Pope Francis Discusses Artificial Intelligence with Microsoft President

Pope Francis says Church hasn't known 'how to listen'
AFP Alberto PIZZOLI

Pope Francis met with Microsoft President Brad Smith in the Vatican Wednesday and discussed the topic of “artificial intelligence at the service of the common good,” according to a Vatican statement.

During the private audience between the pope and Mr. Smith, in which the President of the Pontifical Academy for Life, Archbishop Vincenzo Paglia participated, the leaders also discussed “activities aimed at bridging the digital divide that still persists at the global level,” the Vatican added.

At the conclusion of the meeting, it was announced that Microsoft, together with the Pontifical Academy for Life, will launch “an international prize on ethics in artificial intelligence,” which will be the theme of the Academy’s 2020 plenary assembly.

In its upcoming 2019 plenary meeting, the Pontifical Academy will deal with the issue of “Roboethics: Humans, Machines and Health,” to be followed by the 2020 assembly on artificial intelligence.

On Wednesday morning, Mr. Smith delivered an address at Milan’s Polytechnic University titled, “Ambizione Italia: Artificial Intelligence and Digital Skills, looking into the future of work,” concerning the impact of new technological trends in the world of work and education.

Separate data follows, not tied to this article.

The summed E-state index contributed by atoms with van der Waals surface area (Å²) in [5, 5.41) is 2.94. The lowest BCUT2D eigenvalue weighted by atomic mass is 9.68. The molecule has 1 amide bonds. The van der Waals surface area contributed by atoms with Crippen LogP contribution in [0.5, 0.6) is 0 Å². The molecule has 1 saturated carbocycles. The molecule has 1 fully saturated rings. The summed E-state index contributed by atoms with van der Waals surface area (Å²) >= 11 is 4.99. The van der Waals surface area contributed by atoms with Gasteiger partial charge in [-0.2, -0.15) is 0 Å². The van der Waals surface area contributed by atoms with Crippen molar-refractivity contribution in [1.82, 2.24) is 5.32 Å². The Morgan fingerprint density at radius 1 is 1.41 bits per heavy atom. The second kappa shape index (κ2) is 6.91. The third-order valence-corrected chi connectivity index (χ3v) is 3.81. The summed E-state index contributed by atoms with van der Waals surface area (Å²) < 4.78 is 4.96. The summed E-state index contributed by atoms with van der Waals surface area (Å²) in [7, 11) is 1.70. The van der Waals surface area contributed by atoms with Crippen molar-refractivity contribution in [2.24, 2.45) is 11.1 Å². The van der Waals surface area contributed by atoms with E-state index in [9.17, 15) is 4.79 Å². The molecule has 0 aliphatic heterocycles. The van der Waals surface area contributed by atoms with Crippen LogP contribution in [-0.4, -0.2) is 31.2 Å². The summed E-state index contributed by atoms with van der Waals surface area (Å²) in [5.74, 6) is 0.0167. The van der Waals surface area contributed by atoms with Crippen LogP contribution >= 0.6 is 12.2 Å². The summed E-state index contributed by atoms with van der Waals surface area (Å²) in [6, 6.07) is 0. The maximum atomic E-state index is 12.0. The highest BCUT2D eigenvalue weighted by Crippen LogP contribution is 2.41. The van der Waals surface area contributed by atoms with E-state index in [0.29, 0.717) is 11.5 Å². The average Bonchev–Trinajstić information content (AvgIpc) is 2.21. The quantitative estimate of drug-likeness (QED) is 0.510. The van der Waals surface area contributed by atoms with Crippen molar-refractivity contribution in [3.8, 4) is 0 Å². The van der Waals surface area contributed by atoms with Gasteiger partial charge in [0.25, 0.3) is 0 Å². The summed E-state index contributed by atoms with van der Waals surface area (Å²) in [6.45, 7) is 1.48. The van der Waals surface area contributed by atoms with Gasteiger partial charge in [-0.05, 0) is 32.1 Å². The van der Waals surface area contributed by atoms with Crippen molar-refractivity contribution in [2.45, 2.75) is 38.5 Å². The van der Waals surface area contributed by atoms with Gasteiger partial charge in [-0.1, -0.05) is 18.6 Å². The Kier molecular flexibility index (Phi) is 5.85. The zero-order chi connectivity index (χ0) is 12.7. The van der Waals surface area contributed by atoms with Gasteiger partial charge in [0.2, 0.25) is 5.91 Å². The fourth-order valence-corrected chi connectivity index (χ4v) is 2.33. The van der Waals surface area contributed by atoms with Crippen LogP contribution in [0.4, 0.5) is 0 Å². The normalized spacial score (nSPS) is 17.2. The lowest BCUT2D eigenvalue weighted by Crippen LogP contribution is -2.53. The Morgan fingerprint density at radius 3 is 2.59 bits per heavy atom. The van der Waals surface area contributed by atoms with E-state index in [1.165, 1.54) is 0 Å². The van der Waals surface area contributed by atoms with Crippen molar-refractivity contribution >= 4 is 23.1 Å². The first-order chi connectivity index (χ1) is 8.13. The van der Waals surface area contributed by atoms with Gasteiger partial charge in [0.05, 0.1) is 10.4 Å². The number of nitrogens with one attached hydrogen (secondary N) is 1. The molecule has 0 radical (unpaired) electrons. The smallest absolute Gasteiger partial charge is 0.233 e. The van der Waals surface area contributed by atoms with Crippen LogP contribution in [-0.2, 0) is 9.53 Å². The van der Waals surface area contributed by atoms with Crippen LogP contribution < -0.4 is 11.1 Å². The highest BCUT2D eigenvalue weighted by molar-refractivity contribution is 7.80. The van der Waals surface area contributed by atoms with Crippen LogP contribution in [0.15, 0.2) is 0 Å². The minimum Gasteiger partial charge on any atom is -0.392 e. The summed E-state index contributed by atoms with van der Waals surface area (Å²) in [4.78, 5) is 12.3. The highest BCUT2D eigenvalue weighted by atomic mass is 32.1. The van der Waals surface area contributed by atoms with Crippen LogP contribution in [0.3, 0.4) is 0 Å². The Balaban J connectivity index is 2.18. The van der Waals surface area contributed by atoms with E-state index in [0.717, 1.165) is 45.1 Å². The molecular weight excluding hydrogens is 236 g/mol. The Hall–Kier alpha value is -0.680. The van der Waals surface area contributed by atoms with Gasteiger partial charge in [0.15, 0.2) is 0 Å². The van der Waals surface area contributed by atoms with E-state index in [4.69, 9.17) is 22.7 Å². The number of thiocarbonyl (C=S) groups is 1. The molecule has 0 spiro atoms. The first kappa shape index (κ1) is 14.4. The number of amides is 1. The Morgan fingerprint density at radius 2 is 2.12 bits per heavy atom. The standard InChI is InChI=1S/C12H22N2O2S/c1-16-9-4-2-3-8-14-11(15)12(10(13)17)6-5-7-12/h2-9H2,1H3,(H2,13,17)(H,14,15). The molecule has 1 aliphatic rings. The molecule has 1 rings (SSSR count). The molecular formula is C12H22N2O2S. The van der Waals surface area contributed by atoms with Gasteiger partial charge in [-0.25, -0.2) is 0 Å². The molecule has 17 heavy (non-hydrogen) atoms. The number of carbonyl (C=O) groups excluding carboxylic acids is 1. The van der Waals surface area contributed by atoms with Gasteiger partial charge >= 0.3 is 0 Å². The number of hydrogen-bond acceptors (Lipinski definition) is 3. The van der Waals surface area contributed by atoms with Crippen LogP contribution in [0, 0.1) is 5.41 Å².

Later in the day, Smith traveled to Rome where, along with meeting with the pope, he took part in a conference titled “Digital Democracy: The Protection of Citizens in the Era of Big Data,” organized by the Institute of International Affairs together with Microsoft.

A critic of the Trump Administration’s immigration policy, Smith has spoken out against efforts to stop the Deferred Action for Childhood Arrivals (DACA) program, while Microsoft itself has pushed for the DACA as well while supporting immigration as a way to make sure U.S. companies are hiring talented people.

“We don’t want to move jobs out of the United States and we hope that we don’t see decision making in Washington that would force us to do that,” Smith said last July, while adding that Microsoft’s development center in Vancouver, Canada, is a “bit of a safety valve.”

Regarding artificial intelligence itself and its possible impact on the job market, Smith said in January that in places like Japan and South Korea with falling populations automation could help offset a shrinking labor force.

“Continuing economic prosperity will require productivity advances from technology to replace a declining supply of human workers,” Smith said.

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